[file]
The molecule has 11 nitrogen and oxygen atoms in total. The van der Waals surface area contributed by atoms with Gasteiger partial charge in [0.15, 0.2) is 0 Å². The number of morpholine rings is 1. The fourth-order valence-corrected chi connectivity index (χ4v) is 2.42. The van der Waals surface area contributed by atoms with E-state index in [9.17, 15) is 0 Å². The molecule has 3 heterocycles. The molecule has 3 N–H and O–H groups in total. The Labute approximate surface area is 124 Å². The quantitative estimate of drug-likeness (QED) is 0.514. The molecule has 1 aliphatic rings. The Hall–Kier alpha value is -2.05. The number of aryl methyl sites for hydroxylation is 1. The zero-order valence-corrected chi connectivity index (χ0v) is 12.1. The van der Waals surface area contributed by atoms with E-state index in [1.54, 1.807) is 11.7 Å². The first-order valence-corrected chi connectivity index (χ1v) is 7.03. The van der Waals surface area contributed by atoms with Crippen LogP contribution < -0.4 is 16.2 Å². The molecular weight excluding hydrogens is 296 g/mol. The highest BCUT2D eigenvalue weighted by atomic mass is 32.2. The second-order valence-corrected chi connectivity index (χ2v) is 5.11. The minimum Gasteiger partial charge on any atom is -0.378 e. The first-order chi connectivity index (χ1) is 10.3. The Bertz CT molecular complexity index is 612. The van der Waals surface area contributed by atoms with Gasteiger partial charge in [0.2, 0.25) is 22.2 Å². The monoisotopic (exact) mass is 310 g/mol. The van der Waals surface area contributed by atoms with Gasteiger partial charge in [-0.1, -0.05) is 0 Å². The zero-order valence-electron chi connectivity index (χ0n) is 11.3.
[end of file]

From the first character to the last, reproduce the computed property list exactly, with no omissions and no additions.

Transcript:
The molecule has 11 nitrogen and oxygen atoms in total. The van der Waals surface area contributed by atoms with Gasteiger partial charge in [0.15, 0.2) is 0 Å². The number of morpholine rings is 1. The fourth-order valence-corrected chi connectivity index (χ4v) is 2.42. The van der Waals surface area contributed by atoms with E-state index in [9.17, 15) is 0 Å². The molecule has 3 heterocycles. The molecule has 3 N–H and O–H groups in total. The Labute approximate surface area is 124 Å². The quantitative estimate of drug-likeness (QED) is 0.514. The molecule has 1 aliphatic rings. The Hall–Kier alpha value is -2.05. The number of aryl methyl sites for hydroxylation is 1. The zero-order valence-corrected chi connectivity index (χ0v) is 12.1. The van der Waals surface area contributed by atoms with E-state index in [1.54, 1.807) is 11.7 Å². The first-order valence-corrected chi connectivity index (χ1v) is 7.03. The van der Waals surface area contributed by atoms with Crippen LogP contribution < -0.4 is 16.2 Å². The molecular weight excluding hydrogens is 296 g/mol. The highest BCUT2D eigenvalue weighted by atomic mass is 32.2. The second-order valence-corrected chi connectivity index (χ2v) is 5.11. The minimum Gasteiger partial charge on any atom is -0.378 e. The first-order chi connectivity index (χ1) is 10.3. The Bertz CT molecular complexity index is 612. The van der Waals surface area contributed by atoms with Gasteiger partial charge in [0.2, 0.25) is 22.2 Å². The monoisotopic (exact) mass is 310 g/mol. The van der Waals surface area contributed by atoms with Gasteiger partial charge in [-0.1, -0.05) is 0 Å². The zero-order valence-electron chi connectivity index (χ0n) is 11.3.